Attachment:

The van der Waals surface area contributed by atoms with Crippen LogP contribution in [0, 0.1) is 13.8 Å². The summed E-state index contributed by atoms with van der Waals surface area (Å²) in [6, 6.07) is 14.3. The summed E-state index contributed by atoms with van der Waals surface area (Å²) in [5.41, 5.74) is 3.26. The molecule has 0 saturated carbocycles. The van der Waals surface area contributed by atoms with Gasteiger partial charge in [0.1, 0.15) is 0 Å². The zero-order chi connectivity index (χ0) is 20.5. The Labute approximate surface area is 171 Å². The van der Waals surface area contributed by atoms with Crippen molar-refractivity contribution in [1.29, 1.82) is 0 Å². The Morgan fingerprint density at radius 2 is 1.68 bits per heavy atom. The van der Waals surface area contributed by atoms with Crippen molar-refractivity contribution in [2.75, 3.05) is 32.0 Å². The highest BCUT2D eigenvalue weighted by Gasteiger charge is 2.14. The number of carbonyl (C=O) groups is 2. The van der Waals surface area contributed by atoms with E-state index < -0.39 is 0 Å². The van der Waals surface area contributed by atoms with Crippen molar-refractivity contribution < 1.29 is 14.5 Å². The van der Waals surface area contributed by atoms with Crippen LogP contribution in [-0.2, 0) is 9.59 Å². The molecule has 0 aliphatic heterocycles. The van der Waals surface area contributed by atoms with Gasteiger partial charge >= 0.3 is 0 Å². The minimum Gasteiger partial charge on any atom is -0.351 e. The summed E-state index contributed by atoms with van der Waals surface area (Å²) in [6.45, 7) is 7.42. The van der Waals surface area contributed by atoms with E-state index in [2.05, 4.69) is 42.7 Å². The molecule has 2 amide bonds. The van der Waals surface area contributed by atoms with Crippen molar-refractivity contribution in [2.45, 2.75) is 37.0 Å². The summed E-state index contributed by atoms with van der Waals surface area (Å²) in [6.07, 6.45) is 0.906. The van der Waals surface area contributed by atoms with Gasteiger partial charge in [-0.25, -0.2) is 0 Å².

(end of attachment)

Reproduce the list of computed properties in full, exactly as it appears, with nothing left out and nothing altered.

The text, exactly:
The van der Waals surface area contributed by atoms with Crippen LogP contribution in [0, 0.1) is 13.8 Å². The summed E-state index contributed by atoms with van der Waals surface area (Å²) in [6, 6.07) is 14.3. The summed E-state index contributed by atoms with van der Waals surface area (Å²) in [5.41, 5.74) is 3.26. The molecule has 0 saturated carbocycles. The van der Waals surface area contributed by atoms with Gasteiger partial charge in [0.1, 0.15) is 0 Å². The zero-order chi connectivity index (χ0) is 20.5. The Labute approximate surface area is 171 Å². The van der Waals surface area contributed by atoms with Crippen molar-refractivity contribution in [1.29, 1.82) is 0 Å². The Morgan fingerprint density at radius 2 is 1.68 bits per heavy atom. The van der Waals surface area contributed by atoms with Crippen molar-refractivity contribution in [2.75, 3.05) is 32.0 Å². The highest BCUT2D eigenvalue weighted by Gasteiger charge is 2.14. The number of carbonyl (C=O) groups is 2. The van der Waals surface area contributed by atoms with E-state index < -0.39 is 0 Å². The van der Waals surface area contributed by atoms with Crippen molar-refractivity contribution < 1.29 is 14.5 Å². The van der Waals surface area contributed by atoms with Crippen LogP contribution in [-0.2, 0) is 9.59 Å². The molecule has 0 aliphatic heterocycles. The van der Waals surface area contributed by atoms with Gasteiger partial charge >= 0.3 is 0 Å². The minimum Gasteiger partial charge on any atom is -0.351 e. The summed E-state index contributed by atoms with van der Waals surface area (Å²) in [6.45, 7) is 7.42. The van der Waals surface area contributed by atoms with E-state index in [2.05, 4.69) is 42.7 Å². The molecule has 2 amide bonds. The van der Waals surface area contributed by atoms with Crippen molar-refractivity contribution in [2.45, 2.75) is 37.0 Å². The summed E-state index contributed by atoms with van der Waals surface area (Å²) in [6.07, 6.45) is 0.906. The van der Waals surface area contributed by atoms with Gasteiger partial charge in [-0.25, -0.2) is 0 Å².